float calculate(int d, int e, int f) //definition of function
{
int g;
float h;
g=add(d, e);
h=1.0*g/e;
return(h);
}

 

Parameter passing

Information can be passed from one function to another using parameters.

Program

 

main ( )

{
int i;
i = 0;
printf (" The value of i before call %d \n", i);
f1 (i);
printf (" The value of i after call %d \n", i);
}
void f1 (int k)
{
k = k + 10;
}

 

Explanation
  • The parameter used for writing the function is called the formal parameter, k in this case.
  • The argument used for calling the function is called the actual parameter.
  • The actual and formal parameters may have the same name.
  • When the function is called, the value of the actual parameter is copied into the formal parameter. Thus k gets the value 0. This method is called parameter passing by value.
  • Since only the value of i is passed to the formal parameter k, and k is changed within the function, the changes are done in k and the value of i remains unaffected.
  • Thus i will equal 0 after the call; the value of i before and after the function call remains the same.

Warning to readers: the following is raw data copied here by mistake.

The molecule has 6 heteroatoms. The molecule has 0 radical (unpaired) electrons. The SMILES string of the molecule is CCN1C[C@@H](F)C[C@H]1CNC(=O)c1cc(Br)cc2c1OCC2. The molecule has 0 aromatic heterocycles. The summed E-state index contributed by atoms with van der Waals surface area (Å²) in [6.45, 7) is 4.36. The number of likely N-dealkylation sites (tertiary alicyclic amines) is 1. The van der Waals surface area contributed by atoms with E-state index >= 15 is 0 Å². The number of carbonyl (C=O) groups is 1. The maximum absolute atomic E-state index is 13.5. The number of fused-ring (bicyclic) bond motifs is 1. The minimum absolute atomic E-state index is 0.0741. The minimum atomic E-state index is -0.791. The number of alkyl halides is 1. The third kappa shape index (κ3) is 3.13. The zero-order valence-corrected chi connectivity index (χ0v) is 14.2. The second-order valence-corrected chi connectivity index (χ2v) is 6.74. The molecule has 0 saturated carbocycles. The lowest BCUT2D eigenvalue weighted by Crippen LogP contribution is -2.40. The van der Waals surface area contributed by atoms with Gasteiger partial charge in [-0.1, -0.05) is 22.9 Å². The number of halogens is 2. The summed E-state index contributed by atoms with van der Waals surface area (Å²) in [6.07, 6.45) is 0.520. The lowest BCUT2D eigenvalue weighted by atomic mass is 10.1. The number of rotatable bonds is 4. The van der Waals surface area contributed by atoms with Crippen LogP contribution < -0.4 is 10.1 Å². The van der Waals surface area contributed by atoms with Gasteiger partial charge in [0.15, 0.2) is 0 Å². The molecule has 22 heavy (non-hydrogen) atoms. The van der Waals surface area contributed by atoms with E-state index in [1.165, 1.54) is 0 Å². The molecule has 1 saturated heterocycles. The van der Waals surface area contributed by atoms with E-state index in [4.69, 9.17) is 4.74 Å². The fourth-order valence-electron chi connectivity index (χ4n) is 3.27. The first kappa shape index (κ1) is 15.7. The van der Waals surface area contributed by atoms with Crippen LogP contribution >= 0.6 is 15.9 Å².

Categories of function

A Function in C belongs to one of the following categories:

  • Function with no arguments and no return values
  • Function with arguments and no return values
  • Function with no arguments and return values
  • Function with arguments and return values
  • Function with no arguments and no return values

When a function has no actual arguments, it does not receive any data from the calling function. Similarly, when any function does not return any value, the calling function does not receive any value from the function

 

Example:

main ()
{
add ();
}
Add()
{
int a, b, c;
printf ("\n Enter two numbers");
scanf ("\%d %d ", &a, &b);
c = a +b;
printf ("The addition of two no is %d",c)
return (0);
}

 

Function with arguments and no return values

In this category a function has arguments, i.e. the function receives data from the calling function. In this category the actual arguments and formal arguments should match in number, type and order. The values of actual arguments are assigned to the formal arguments on a one to one basis and it does not return any values to the calling function